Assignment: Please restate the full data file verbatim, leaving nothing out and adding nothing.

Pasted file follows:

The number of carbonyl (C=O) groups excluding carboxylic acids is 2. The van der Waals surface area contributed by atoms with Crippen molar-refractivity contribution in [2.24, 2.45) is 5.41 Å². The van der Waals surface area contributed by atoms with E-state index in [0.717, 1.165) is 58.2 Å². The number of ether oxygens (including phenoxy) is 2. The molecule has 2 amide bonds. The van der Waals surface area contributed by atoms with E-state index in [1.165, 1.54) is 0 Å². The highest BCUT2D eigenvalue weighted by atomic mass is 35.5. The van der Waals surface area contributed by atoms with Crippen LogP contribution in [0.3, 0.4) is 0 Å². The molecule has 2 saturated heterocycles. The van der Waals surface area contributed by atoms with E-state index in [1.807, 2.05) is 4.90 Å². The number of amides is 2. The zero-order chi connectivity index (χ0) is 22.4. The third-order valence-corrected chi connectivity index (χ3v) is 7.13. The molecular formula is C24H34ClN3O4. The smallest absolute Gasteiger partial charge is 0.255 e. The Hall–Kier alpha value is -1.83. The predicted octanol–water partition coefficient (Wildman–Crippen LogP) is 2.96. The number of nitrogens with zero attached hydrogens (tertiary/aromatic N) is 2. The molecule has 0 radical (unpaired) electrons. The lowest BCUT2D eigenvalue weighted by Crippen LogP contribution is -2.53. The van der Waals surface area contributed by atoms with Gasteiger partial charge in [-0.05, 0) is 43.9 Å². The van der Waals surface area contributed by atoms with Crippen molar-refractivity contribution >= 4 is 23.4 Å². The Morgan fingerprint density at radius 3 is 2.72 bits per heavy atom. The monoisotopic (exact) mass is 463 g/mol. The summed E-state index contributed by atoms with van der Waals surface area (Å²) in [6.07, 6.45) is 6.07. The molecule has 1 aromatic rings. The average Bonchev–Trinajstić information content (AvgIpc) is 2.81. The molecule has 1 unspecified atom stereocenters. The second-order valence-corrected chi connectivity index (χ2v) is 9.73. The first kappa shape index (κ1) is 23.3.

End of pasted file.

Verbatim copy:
The number of carbonyl (C=O) groups excluding carboxylic acids is 2. The van der Waals surface area contributed by atoms with Crippen molar-refractivity contribution in [2.24, 2.45) is 5.41 Å². The van der Waals surface area contributed by atoms with E-state index in [0.717, 1.165) is 58.2 Å². The number of ether oxygens (including phenoxy) is 2. The molecule has 2 amide bonds. The van der Waals surface area contributed by atoms with E-state index in [1.165, 1.54) is 0 Å². The highest BCUT2D eigenvalue weighted by atomic mass is 35.5. The van der Waals surface area contributed by atoms with Crippen LogP contribution in [0.3, 0.4) is 0 Å². The molecule has 2 saturated heterocycles. The van der Waals surface area contributed by atoms with E-state index in [1.807, 2.05) is 4.90 Å². The number of amides is 2. The zero-order chi connectivity index (χ0) is 22.4. The third-order valence-corrected chi connectivity index (χ3v) is 7.13. The molecular formula is C24H34ClN3O4. The smallest absolute Gasteiger partial charge is 0.255 e. The Hall–Kier alpha value is -1.83. The predicted octanol–water partition coefficient (Wildman–Crippen LogP) is 2.96. The number of nitrogens with zero attached hydrogens (tertiary/aromatic N) is 2. The molecule has 0 radical (unpaired) electrons. The lowest BCUT2D eigenvalue weighted by Crippen LogP contribution is -2.53. The van der Waals surface area contributed by atoms with Gasteiger partial charge in [-0.05, 0) is 43.9 Å². The van der Waals surface area contributed by atoms with Crippen molar-refractivity contribution >= 4 is 23.4 Å². The Morgan fingerprint density at radius 3 is 2.72 bits per heavy atom. The monoisotopic (exact) mass is 463 g/mol. The summed E-state index contributed by atoms with van der Waals surface area (Å²) in [6.07, 6.45) is 6.07. The molecule has 1 aromatic rings. The average Bonchev–Trinajstić information content (AvgIpc) is 2.81. The molecule has 1 unspecified atom stereocenters. The second-order valence-corrected chi connectivity index (χ2v) is 9.73. The first kappa shape index (κ1) is 23.3.